Conclusion Norwich Pharmacal relief is an invaluable tool in the process of identifying and seeking recourse against wrongdoers particularly in the online sphere. Online defamation has become an increasingly regular occurrence in our society. As such, it is likely that Norwich Pharmacal relief will continue to play a significant role in aiding claimants to identify the relevant wrongdoer for the foreseeable future. However, it should be borne in mind that a legal wrong must be proven to the Court in order to be granted such relief. From experience, it also appears prudent that applicants should first check that the relevant intermediary is potentially in a position to comply with any order sought, particularly regarding accurate identification of specific pages or posts, as such pre-action correspondence can save significant time and money for the parties and be of assistance to the Court. P the Parchment 61

Call for firms to join Pro Bono Pledge Pro ono Pledge Ireland is the first collaborative effort in this country to articulate the shared professional responsibility of lawyers to promote access to ustice and provide pro bono legal assistance to those in need. The Pledge was developed by an independent grouping of law firms, barristers and in-house legal teams with a presence in the Republic of Ireland who have come together to affirm their commitment to delivering pro bono services. The Pledge is coordinated by PILA (the Public Interest Law Alliance, a pro ect of FLAC). This initiative is running in tandem with a new pro bono condition that was introduced into public tenders for legal services by the ffice of overnment Procurement in March.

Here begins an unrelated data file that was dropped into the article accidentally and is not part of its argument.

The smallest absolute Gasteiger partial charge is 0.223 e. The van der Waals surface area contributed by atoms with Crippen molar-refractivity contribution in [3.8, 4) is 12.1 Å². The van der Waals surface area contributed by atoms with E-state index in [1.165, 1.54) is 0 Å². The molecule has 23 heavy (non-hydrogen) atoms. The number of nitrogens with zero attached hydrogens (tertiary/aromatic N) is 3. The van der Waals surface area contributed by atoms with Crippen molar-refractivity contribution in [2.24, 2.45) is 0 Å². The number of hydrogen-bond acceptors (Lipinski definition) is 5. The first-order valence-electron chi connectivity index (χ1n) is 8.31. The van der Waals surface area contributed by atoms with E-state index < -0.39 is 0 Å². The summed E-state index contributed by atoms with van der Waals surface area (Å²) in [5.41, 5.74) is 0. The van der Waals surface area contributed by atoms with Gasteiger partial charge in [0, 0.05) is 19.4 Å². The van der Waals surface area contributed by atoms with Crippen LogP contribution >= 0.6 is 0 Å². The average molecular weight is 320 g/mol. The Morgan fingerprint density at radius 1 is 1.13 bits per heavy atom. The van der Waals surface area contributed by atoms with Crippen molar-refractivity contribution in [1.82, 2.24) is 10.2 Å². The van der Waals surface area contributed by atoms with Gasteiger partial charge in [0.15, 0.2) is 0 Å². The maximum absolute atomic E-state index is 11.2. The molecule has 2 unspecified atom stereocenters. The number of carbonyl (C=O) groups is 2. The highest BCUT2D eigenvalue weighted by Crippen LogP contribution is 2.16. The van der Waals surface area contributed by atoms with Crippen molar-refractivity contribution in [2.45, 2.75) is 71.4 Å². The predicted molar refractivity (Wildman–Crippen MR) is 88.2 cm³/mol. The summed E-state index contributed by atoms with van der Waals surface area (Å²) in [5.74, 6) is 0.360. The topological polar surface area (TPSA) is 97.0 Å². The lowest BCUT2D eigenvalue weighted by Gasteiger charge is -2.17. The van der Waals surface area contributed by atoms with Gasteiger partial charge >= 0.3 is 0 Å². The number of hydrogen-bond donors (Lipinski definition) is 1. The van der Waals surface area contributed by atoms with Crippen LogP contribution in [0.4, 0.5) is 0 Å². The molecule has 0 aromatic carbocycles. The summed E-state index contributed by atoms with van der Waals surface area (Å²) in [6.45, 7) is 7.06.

ue to be launched in November 2 2 , the Pledge provides a common definition of pro bono, a commitment to an aspirational target of 2 pro bono hours per lawyer per year and a mechanism to benchmark progress through annual reporting of anonymous pro bono data. nder the Pledge, pro bono legal services are focused on the unmet legal need of low income, disadvantaged or marginalised individuals or communities who are left behind by the current ustice system, and the organisations that work with them. This need has become particularly urgent in light of Covid-19, where PILA has seen a 5 % increase in demand for pro bono legal services from its N partners. The Pledge promotes an aspirational target of 2 hours per lawyer per year

New Podcast The Legal Lunch A new legal and business podcast has recently been launched, featuring many of Ireland s leading lawyers as well as service providers to the profession. The Legal

62 the Parchment

Lunch, hosted by Padraic rennan, anaging irector of rin Research, is aimed at anyone operating in the legal community in Ireland and is set in an informal interview-style format. e decided on a more relaxed, informal approach to The Legal Lunch, where we can get to know the person behind the brand. e ve tried to stay away from the corporate feel and keep it a little more personable, says rennan. Podcasting has become ever more popular of late as a means to communicate with your desired audience, and rennan thinks this is an opportunity for legal practitioners to get their message out into the world. e are presenting a platform to lawyers and legal service providers to talk directly to their peers and customer base. It is an opportunity to share their knowledge with colleagues and showcase their brand and business as they see fit, says rennan. It also gives interviewees

averaged across a law firm as an appropriate minimum commitment. The establishment of a concrete, uantifiable goal will assist the legal profession in communicating support for pro bono and measuring pro bono activity. The Pledge recognises that Signatories will achieve the target within different timescales and that some Signatories may set higher pro bono hours targets. The intent is to collaborate to achieve the target, while respecting that substantial differences will exist between Signatories as regards their current levels of pro bono activity. In order to become a Founding Signatory of Pro ono Pledge Ireland, please visit or contact Rachel Power at rachel.power